Language issues aside, more a story outline than a finished work, but there’s something sweetly appealing about Farellas for...

FARELLAS, THE LEGEND OF A GIANT

Though easy on the eyes and fun to tap, this simple tale of a good giant who fights a bad one could really use both a better translation and a more developed storyline.

At the urging of a passing lad, a kindly Catalan giant known as Strong Farell, or Farellas, sets out to free Barcelona from a mean giant. Rather than leave peaceably, said meanie demands that Farellas “fight against me to kick me out of the city.” After a quick feast “to recover strenght [sic],” Farellas tosses his adversary up into the sky so that he “flew over the roofs of Barcelona and got lost far away the sea horizon,” then strolls home past cheering crowds. Taps on the brightly colored, multitextured cartoon collages trigger mild, pleasing interactions. Night changes to day, roosters crow, small animals pop out of hiding, and the smiling, flannel-shirted giant traverses woods and city streets. These and other animations play out as rather loud strains of background music sound and, at times, clash. The unnarrated text can be read in English, Spanish or the original print version’s Catalan.

Language issues aside, more a story outline than a finished work, but there’s something sweetly appealing about Farellas for all that. (jigsaw puzzle) (iPad storybook app. 6-8)

Pub Date: April 6, 2013

ISBN: N/A

Page Count: -

Publisher: Jordi Martín i Forns

Review Posted Online: May 15, 2013

Kirkus Reviews Issue: June 1, 2013

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DIARY OF A SPIDER

The wriggly narrator of Diary of a Worm (2003) puts in occasional appearances, but it’s his arachnid buddy who takes center stage here, with terse, tongue-in-cheek comments on his likes (his close friend Fly, Charlotte’s Web), his dislikes (vacuums, people with big feet), nervous encounters with a huge Daddy Longlegs, his extended family—which includes a Grandpa more than willing to share hard-won wisdom (The secret to a long, happy life: “Never fall asleep in a shoe.”)—and mishaps both at spider school and on the human playground. Bliss endows his garden-dwellers with faces and the odd hat or other accessory, and creates cozy webs or burrows colorfully decorated with corks, scraps, plastic toys and other human detritus. Spider closes with the notion that we could all get along, “just like me and Fly,” if we but got to know one another. Once again, brilliantly hilarious. (Picture book. 6-8)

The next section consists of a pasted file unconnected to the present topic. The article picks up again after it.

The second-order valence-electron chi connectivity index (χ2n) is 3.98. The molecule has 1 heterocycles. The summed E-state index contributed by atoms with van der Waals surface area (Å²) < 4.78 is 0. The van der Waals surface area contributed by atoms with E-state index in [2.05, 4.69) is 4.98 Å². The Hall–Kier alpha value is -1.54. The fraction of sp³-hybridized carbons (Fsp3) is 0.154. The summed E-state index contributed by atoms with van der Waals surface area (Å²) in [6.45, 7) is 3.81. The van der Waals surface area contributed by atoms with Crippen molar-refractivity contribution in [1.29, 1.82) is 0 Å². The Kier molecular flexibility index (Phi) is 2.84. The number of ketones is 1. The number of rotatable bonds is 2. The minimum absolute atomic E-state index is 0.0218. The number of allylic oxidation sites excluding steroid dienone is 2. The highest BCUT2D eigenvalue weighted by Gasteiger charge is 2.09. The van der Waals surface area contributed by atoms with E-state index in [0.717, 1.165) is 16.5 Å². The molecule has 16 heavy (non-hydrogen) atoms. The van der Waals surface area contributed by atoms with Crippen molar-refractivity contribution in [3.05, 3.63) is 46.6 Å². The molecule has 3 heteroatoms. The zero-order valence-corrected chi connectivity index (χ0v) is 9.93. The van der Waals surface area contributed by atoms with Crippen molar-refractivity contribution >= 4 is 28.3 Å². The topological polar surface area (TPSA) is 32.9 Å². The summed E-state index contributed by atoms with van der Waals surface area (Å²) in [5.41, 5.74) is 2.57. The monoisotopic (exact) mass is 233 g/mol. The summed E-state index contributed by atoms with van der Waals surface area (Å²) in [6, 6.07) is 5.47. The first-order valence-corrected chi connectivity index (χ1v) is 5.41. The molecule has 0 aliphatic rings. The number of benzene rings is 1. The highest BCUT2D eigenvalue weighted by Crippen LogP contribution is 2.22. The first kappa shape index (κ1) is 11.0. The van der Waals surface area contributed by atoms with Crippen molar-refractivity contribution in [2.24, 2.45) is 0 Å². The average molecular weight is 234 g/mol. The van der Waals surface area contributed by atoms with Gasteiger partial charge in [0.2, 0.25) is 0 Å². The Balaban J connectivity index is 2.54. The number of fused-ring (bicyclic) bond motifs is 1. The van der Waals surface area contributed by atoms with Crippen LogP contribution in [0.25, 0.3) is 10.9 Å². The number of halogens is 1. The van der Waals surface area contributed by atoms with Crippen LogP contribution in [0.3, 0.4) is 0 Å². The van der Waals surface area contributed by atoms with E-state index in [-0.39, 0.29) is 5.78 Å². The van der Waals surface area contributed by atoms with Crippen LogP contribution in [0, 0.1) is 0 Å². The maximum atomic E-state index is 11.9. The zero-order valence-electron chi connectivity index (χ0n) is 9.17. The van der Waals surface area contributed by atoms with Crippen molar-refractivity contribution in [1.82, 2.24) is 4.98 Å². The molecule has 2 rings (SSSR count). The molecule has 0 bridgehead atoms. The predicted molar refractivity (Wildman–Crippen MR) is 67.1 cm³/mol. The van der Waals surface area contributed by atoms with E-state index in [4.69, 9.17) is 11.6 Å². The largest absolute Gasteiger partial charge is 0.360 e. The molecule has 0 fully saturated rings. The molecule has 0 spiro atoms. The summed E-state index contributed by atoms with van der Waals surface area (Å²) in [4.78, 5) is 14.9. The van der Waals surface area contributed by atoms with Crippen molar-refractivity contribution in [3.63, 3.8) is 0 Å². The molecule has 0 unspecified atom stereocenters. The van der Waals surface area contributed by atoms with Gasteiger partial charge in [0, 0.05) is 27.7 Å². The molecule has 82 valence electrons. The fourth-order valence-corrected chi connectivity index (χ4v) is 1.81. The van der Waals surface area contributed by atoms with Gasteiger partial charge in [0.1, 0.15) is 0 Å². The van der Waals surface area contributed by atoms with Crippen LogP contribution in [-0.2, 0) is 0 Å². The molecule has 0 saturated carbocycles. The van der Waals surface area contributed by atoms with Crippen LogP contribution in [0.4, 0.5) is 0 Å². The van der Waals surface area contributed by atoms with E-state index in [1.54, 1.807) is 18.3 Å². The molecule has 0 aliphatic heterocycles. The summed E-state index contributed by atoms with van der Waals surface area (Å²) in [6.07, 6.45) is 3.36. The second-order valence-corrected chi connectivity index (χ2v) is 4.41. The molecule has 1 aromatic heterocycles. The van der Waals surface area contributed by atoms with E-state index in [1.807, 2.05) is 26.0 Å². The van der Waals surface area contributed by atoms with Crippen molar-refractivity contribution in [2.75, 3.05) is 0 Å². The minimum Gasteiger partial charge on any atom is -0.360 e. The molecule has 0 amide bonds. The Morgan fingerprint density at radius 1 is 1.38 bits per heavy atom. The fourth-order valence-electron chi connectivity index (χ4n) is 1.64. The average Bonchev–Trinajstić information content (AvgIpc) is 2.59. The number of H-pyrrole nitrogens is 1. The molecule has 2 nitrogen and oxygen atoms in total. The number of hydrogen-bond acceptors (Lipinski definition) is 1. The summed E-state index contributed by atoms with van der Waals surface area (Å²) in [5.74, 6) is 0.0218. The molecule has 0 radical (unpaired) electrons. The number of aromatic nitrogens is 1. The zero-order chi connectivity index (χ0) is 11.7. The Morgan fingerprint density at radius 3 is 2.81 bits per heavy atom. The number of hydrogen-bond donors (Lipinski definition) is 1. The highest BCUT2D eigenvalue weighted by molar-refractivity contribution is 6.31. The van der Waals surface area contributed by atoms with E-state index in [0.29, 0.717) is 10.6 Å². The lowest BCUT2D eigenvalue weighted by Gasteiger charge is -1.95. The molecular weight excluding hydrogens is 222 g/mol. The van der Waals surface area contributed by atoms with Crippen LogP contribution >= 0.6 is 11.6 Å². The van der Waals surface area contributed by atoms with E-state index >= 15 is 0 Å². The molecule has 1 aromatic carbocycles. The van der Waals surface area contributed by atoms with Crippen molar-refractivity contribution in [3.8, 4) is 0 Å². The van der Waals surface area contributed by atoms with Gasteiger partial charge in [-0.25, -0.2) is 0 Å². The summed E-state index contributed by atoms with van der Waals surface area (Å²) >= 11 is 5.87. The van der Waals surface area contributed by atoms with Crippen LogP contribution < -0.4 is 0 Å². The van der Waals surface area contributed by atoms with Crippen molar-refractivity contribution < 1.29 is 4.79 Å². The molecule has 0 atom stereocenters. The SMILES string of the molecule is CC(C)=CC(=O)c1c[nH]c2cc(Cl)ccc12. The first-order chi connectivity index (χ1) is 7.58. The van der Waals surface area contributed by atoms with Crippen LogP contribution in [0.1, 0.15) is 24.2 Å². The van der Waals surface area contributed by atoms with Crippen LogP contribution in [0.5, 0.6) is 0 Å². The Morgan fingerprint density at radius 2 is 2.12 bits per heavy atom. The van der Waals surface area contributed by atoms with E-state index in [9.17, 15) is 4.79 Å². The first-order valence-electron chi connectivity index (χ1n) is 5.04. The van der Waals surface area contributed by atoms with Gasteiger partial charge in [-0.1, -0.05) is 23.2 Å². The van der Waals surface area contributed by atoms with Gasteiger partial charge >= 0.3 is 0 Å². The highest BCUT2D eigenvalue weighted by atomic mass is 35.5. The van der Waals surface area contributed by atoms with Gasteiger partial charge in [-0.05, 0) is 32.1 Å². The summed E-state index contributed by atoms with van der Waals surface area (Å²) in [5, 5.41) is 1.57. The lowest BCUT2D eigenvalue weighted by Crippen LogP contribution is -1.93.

Pub Date: Aug. 1, 2005

ISBN: 0-06-000153-4

Page Count: 40

Publisher: Joanna Cotler/HarperCollins

Review Posted Online: May 20, 2010

Kirkus Reviews Issue: July 1, 2005

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A fair choice, but it may need some support to really blast off.

TINY LITTLE ROCKET

This rocket hopes to take its readers on a birthday blast—but there may or may not be enough fuel.

Once a year, a one-seat rocket shoots out from Earth. Why? To reveal a special congratulatory banner for a once-a-year event. The second-person narration puts readers in the pilot’s seat and, through a (mostly) ballad-stanza rhyme scheme (abcb), sends them on a journey toward the sun, past meteors, and into the Kuiper belt. The final pages include additional information on how birthdays are measured against the Earth’s rotations around the sun. Collingridge aims for the stars with this title, and he mostly succeeds. The rhyme scheme flows smoothly, which will make listeners happy, but the illustrations (possibly a combination of paint with digital enhancements) may leave the viewers feeling a little cold. The pilot is seen only with a 1960s-style fishbowl helmet that completely obscures the face, gender, and race by reflecting the interior of the rocket ship. This may allow readers/listeners to picture themselves in the role, but it also may divest them of any emotional connection to the story. The last pages—the backside of a triple-gatefold spread—label the planets and include Pluto. While Pluto is correctly labeled as a dwarf planet, it’s an unusual choice to include it but not the other dwarfs: Ceres, Eris, etc. The illustration also neglects to include the asteroid belt or any of the solar system’s moons.

A fair choice, but it may need some support to really blast off. (Picture book. 6-8)

Pub Date: July 31, 2018

ISBN: 978-1-338-18949-0

Page Count: 32

Publisher: David Fickling/Phoenix/Scholastic

Review Posted Online: April 16, 2018

Kirkus Reviews Issue: May 1, 2018

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